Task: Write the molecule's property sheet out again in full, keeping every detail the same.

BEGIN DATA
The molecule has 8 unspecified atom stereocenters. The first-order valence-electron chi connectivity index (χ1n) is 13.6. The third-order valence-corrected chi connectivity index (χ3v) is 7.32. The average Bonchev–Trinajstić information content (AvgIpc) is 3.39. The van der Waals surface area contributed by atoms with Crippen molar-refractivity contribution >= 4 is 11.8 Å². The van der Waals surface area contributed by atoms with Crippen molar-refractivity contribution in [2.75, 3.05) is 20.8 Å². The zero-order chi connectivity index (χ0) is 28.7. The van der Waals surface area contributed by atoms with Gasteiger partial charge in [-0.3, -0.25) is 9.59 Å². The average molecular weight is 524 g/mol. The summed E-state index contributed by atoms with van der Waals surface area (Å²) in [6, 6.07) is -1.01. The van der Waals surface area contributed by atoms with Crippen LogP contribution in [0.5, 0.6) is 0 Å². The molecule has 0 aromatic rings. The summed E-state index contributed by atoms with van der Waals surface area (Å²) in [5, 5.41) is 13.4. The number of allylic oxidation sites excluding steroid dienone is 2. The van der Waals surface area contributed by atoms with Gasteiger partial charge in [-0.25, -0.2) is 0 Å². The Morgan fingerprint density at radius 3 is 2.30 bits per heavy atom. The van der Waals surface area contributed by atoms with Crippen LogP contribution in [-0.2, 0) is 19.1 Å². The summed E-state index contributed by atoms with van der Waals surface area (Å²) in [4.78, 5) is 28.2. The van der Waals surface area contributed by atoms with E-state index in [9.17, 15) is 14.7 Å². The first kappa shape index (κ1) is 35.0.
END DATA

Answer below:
The molecule has 8 unspecified atom stereocenters. The first-order valence-electron chi connectivity index (χ1n) is 13.6. The third-order valence-corrected chi connectivity index (χ3v) is 7.32. The average Bonchev–Trinajstić information content (AvgIpc) is 3.39. The van der Waals surface area contributed by atoms with Crippen molar-refractivity contribution >= 4 is 11.8 Å². The van der Waals surface area contributed by atoms with Crippen molar-refractivity contribution in [2.75, 3.05) is 20.8 Å². The zero-order chi connectivity index (χ0) is 28.7. The van der Waals surface area contributed by atoms with Gasteiger partial charge in [-0.3, -0.25) is 9.59 Å². The average molecular weight is 524 g/mol. The summed E-state index contributed by atoms with van der Waals surface area (Å²) in [6, 6.07) is -1.01. The van der Waals surface area contributed by atoms with Crippen LogP contribution in [0.5, 0.6) is 0 Å². The molecule has 0 aromatic rings. The summed E-state index contributed by atoms with van der Waals surface area (Å²) in [5, 5.41) is 13.4. The number of allylic oxidation sites excluding steroid dienone is 2. The van der Waals surface area contributed by atoms with Gasteiger partial charge in [-0.25, -0.2) is 0 Å². The Morgan fingerprint density at radius 3 is 2.30 bits per heavy atom. The van der Waals surface area contributed by atoms with Crippen LogP contribution in [-0.2, 0) is 19.1 Å². The summed E-state index contributed by atoms with van der Waals surface area (Å²) in [4.78, 5) is 28.2. The van der Waals surface area contributed by atoms with E-state index in [9.17, 15) is 14.7 Å². The first kappa shape index (κ1) is 35.0.